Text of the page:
According to Andrew Young, a close friend and colleague of the great civil rights leader Martin Luther King Jr., “hardly a day passed when somebody didn’t make a reference to the Moses story” in the battle against racism.

And at the height of the American contest against Soviet communism, President Ronald Reagan said “the Bible and its teachings helped form the basis for the Founding Fathers’ abiding belief in the inalienable rights of the individual, rights which they found implicit in the Bible’s teachings of the inherent worth and dignity of each individual.”

In each one of these cases, Americans faced a far more serious crisis than we do now. And each time, Americans emerged with a key truth: we are all rooted in the values and ideas of the Hebrew Bible, which is America’s moral founding document, just as the Constitution is our political founding document. 

So what could the Hebrew Bible teach us today?

I’m not talking about lofty spiritual ideals like “we should all pray more,” although, as a rabbi, I highly recommend it. Instead, if we want the path forward to be uplifting rather than depressing, we would do well to focus on the three foundational principles that have always saved and elevated us in times of great national trouble.

 First, it’s time to get back to basics. The Bible isn’t some antiquated relic; it’s a moral masterwork that helps us discuss our most pressing and painful questions — the ones mere policy squabbles cannot address.

To get back to Lincoln for a moment, only once our greatest president framed the Civil War in Biblical terms — a battle for human dignity and the birth of a new republic, not some tiff about states’ rights — did the path forward become clear. The same is true for us. Let’s focus on values, not issues.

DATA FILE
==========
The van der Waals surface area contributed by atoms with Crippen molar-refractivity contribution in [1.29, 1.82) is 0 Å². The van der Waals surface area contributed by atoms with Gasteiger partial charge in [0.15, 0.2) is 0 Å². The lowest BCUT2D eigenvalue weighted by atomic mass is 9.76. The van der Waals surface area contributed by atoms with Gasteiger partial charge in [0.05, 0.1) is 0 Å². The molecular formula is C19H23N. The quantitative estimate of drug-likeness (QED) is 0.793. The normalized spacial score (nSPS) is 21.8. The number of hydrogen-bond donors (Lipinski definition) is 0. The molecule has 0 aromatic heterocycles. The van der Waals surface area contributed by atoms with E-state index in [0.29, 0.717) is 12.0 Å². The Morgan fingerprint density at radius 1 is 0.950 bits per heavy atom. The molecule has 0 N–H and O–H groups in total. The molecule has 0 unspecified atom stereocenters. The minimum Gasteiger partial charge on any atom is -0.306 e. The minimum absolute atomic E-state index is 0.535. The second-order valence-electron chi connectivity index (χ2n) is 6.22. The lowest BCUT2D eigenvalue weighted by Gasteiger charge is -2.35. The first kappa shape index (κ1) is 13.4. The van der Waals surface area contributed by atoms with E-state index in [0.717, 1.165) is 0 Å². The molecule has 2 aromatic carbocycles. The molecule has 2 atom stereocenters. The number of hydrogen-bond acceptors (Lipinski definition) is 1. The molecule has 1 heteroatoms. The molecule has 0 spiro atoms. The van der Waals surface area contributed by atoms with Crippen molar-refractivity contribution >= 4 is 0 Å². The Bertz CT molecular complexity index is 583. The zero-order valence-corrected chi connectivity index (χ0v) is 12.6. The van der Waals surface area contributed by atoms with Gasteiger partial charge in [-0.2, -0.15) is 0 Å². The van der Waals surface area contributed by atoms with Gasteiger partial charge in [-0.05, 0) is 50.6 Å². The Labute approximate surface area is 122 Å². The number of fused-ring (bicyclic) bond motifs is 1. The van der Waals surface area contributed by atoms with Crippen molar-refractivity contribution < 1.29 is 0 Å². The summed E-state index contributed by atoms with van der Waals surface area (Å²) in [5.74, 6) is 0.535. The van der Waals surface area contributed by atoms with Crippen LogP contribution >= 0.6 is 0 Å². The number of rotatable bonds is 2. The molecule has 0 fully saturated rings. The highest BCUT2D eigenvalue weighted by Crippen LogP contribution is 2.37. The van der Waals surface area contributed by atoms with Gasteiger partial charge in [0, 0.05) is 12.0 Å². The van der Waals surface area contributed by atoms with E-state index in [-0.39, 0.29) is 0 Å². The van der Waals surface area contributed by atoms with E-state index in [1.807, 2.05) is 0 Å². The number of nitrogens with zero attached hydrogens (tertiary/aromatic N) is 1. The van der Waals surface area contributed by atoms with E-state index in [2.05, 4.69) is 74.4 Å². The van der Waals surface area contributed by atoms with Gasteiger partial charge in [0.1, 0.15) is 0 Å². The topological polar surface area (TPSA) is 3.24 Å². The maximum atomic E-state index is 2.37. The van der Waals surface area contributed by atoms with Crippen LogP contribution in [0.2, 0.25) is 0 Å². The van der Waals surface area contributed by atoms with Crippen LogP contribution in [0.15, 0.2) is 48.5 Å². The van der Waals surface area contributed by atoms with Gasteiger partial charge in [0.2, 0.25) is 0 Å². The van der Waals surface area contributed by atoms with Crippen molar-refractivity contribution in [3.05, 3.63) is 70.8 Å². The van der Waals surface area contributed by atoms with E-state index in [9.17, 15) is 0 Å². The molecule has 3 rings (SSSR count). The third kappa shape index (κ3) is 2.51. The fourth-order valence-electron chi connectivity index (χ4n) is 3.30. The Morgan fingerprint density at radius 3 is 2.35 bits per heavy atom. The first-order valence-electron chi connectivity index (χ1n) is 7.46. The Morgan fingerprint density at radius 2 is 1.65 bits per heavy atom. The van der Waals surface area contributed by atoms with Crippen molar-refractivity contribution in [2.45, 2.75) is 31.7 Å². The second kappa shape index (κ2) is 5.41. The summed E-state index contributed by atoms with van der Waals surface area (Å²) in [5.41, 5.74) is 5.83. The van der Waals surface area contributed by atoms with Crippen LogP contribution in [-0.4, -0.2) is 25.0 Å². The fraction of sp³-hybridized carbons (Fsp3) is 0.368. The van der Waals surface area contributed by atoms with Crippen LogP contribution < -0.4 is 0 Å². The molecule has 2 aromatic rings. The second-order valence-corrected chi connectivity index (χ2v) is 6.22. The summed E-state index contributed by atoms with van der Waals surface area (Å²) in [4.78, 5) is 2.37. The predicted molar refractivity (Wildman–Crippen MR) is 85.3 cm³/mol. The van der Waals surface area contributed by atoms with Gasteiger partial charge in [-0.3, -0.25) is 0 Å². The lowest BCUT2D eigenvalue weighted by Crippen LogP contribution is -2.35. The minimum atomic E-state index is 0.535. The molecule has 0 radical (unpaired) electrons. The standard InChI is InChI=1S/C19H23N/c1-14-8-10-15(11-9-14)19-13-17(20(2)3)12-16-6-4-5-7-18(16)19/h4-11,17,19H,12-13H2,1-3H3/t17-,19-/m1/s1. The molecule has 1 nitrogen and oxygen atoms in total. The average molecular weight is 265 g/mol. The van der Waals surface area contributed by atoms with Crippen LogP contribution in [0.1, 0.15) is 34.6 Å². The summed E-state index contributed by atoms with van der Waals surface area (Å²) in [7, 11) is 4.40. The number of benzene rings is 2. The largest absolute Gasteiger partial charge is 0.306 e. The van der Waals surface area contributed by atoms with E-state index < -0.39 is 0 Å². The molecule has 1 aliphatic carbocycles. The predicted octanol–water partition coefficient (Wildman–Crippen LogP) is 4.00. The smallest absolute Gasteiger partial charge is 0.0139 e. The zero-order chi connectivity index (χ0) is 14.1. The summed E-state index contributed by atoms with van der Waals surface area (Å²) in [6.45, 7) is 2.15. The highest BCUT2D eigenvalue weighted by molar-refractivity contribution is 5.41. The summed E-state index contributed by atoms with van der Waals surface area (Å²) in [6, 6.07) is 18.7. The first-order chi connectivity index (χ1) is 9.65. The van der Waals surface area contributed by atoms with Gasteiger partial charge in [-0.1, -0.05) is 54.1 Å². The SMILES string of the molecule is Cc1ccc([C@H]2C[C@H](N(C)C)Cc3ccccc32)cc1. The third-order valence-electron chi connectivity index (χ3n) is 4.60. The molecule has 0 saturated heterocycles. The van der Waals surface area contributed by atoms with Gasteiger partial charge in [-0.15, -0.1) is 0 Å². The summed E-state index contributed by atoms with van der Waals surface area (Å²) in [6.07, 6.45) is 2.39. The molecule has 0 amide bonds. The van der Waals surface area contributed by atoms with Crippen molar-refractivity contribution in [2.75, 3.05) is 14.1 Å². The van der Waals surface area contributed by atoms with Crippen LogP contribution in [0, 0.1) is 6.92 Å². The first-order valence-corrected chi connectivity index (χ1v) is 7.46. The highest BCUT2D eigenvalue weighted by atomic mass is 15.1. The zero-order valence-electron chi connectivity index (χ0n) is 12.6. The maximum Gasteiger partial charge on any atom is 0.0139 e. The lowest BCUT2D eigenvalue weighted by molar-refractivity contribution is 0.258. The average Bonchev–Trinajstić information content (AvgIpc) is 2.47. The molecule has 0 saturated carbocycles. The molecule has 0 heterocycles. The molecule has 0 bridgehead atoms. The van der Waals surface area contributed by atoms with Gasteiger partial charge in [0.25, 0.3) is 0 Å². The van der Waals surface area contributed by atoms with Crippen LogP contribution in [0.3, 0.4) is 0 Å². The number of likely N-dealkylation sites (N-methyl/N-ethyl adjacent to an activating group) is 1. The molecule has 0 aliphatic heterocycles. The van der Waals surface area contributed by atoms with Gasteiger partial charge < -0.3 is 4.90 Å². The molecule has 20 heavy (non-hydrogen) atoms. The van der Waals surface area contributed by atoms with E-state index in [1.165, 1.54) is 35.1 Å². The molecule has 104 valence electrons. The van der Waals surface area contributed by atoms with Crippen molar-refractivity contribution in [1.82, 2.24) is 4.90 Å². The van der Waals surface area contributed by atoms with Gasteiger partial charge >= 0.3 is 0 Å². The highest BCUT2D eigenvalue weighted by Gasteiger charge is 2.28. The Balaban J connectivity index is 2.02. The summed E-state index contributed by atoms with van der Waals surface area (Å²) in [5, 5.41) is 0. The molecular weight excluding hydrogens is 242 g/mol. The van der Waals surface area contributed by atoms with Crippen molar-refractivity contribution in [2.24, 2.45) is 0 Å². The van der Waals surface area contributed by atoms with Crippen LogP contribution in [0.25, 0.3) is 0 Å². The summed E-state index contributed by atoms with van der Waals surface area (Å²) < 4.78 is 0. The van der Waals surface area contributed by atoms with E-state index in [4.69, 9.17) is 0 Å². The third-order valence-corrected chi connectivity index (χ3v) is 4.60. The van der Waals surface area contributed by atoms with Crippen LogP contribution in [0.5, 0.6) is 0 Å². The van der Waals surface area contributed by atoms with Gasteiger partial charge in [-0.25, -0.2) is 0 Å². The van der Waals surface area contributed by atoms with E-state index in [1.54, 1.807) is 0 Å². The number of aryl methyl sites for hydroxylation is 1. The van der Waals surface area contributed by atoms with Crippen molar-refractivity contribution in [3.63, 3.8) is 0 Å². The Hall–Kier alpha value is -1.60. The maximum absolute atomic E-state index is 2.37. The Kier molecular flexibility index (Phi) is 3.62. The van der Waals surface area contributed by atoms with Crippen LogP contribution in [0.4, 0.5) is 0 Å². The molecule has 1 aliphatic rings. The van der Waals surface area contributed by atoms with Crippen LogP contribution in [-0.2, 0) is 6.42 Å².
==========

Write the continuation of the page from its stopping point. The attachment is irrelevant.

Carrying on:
Second, read the Bible closely and you know that the future never looks like the past. The Israelites, like we Americans, were called upon to renew their covenant with God in every generation, and in every generation they were presented with new opportunities to tell the national story anew and recommit to foundational principles — even as the times were a-changing.

What we need right now is not a “New” New Deal only Greener, or another Reagan, or an improved coalition just like FDR’s. What we need is to renew our American covenant, retelling our story for a new generation that faces its own unique challenges with its own unique opportunities.

Finally, the Hebrew Bible teaches us one more crucially important lesson: stop talking politics. That doesn’t mean we shouldn’t have difficult conversations. On the contrary, the Bible has furnished the only shared vocabulary Americans have ever had for discussing our most difficult problems.

But if we truly want to get through to each other, we need to do it in ways that build community, not tear it apart. So less arguing on social media, and more earnest discussions in your church, synagogue, or mosque.


We need fewer censorious crusades against the enemy du jour, and more seeking out people in your own orbit who may be different from you, but from whom you can learn if you only gave it a chance.

And, above all, remember this: We’ve been down steeper, darker paths before, many times, and again and again emerged the better for it. We have a great roadmap in that ancient and useful book we all have lying somewhere around the house. It’s time to put it to good use.